After more than a decade of planning and preparation, nuclear physics experiments using the 4 GeV Continuous Electron Beam Accelerator Facility (CEBAF) began in November 1995 at the newly named Thomas Jefferson National Accelerator Facility in Newport News, Virginia. The laboratory was formally named at its May 1996 dedication for Thomas Jefferson (1743-1826), the Virginia polymath and U.S. president who was an early leader in promoting science in the United States.
Jefferson Lab's research program is focused on bridging the hadronic and quark descriptions of nuclear matter. An active user group with over 1,000 members helped plan the physics program and design and build the experimental equipment. The laboratory's Program Advisory Committee (PAC) has convened regularly since 1987, first to review and endorse experimental equipment plans and then to review research proposals. The PAC's recommendations have led to approval for 80 collaborative experiments involving 596 senior scientists from 116 institutions in 23 countries. Completing this initial program will take approximately three years of beam time in each of the facility's three large experimental halls.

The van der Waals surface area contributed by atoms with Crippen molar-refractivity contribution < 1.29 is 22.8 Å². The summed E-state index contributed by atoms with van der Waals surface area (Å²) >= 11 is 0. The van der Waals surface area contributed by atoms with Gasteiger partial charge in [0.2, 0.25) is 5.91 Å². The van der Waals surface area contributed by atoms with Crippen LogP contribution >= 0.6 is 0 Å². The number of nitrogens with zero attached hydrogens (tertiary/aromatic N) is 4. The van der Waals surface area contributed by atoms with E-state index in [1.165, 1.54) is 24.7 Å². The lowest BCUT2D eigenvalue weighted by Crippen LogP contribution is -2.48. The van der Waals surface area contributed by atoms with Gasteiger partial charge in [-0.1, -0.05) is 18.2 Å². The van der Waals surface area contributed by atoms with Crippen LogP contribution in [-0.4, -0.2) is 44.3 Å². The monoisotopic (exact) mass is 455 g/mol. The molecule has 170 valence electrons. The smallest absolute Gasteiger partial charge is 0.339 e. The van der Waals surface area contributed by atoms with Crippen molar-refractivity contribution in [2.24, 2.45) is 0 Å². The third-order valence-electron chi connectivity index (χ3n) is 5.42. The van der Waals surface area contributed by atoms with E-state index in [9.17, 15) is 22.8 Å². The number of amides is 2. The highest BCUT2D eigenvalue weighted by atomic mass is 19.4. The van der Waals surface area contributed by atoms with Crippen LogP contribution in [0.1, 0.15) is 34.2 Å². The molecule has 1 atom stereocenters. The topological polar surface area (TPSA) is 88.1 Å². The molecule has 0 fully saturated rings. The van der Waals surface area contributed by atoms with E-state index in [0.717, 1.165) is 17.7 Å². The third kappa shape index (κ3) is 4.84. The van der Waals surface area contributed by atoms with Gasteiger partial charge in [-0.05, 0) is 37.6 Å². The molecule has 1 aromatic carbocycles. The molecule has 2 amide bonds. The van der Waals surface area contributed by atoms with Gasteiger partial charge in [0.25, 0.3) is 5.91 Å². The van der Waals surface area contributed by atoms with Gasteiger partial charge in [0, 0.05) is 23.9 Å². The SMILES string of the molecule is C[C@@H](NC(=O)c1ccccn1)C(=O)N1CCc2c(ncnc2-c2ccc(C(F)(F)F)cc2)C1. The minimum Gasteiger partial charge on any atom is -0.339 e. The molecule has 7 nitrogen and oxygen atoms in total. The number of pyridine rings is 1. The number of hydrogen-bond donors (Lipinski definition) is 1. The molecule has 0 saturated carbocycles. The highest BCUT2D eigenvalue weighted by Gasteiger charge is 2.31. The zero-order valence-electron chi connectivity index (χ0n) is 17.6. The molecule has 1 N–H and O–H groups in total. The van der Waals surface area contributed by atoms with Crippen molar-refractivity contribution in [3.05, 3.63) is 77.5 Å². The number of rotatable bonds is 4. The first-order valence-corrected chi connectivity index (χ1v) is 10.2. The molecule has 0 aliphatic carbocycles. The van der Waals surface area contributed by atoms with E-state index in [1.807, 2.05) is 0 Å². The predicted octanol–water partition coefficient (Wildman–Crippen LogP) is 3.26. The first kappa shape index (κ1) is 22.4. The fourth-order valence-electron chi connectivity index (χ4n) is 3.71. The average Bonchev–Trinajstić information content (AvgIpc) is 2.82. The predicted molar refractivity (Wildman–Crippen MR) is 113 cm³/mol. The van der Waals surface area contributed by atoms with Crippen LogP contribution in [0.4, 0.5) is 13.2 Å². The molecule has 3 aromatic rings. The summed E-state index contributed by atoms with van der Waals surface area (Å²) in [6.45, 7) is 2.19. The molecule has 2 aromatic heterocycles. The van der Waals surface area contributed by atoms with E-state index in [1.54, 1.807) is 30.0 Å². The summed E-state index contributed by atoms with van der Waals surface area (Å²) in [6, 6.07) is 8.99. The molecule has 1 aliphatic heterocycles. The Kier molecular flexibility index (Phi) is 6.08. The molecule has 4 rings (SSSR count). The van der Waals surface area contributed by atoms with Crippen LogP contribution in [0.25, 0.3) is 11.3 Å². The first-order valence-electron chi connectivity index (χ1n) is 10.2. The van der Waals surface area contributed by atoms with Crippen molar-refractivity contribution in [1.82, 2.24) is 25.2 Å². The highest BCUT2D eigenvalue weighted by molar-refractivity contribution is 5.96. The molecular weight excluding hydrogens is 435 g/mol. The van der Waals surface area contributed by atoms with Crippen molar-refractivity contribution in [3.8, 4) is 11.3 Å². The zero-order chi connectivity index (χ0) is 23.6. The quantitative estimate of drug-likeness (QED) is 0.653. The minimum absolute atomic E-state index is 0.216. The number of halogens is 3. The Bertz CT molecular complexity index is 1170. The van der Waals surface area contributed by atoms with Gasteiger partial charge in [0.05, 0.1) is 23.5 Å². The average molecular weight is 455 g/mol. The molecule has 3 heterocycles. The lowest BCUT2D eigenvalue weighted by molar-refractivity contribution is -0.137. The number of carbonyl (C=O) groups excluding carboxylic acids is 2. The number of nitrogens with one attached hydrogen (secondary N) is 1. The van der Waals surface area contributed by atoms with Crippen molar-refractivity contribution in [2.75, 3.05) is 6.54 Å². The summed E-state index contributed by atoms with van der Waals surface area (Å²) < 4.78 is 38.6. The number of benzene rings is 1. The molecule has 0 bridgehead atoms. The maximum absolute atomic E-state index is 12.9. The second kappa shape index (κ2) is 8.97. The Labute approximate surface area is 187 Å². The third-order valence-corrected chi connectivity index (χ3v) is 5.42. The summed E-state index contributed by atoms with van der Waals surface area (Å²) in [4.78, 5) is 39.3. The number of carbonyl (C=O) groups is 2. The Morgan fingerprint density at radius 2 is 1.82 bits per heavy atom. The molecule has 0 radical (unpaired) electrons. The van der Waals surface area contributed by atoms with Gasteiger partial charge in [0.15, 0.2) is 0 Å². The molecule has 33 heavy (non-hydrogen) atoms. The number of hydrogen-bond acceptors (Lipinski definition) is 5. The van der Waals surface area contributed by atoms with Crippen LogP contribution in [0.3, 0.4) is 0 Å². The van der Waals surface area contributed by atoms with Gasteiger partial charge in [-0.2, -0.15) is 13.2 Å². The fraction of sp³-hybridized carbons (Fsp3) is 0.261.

As most experiments at electron facilities require dedicated use of beam, the accelerator has been designed to provide independent continuous-wave (cw) beams to three experimental areas simultaneously. Halls A, B, and C have been built with equipment designed to provide complementary capabilities for probing nucleon and nuclear structure. The first of these, Hall C, has been in operation since November 1995; as of October 1996 the first three experiments have been completed and two more are in progress. Commissioning is well underway in Hall A and imminent in Hall B.
The early operational performance of the cw superconducting radio-frequency (SRF) accelerator can only be described as remarkable. Over 2,500 hours of beam have been delivered to experimental targets, and the accelerator has operated with 67% availability. Operation at the full design energy of 4 GeV is now routine at up to one-third the 200 mA design current, and the beam characteristics are superb: the transverse emittance (less than 10-9 m-r) and the measured energy spread (2.8 x 10-5) both exceed the accelerator design specifications. This performance has supported the rapid turn-on of the experimental program.
This article was featured in Nuclear Physics News International, Volume 6, No. 4, and is provided courtesy of The Gordon and Breach Publishing Group.
Submitted: Monday, March 17, 1997 - 12:00am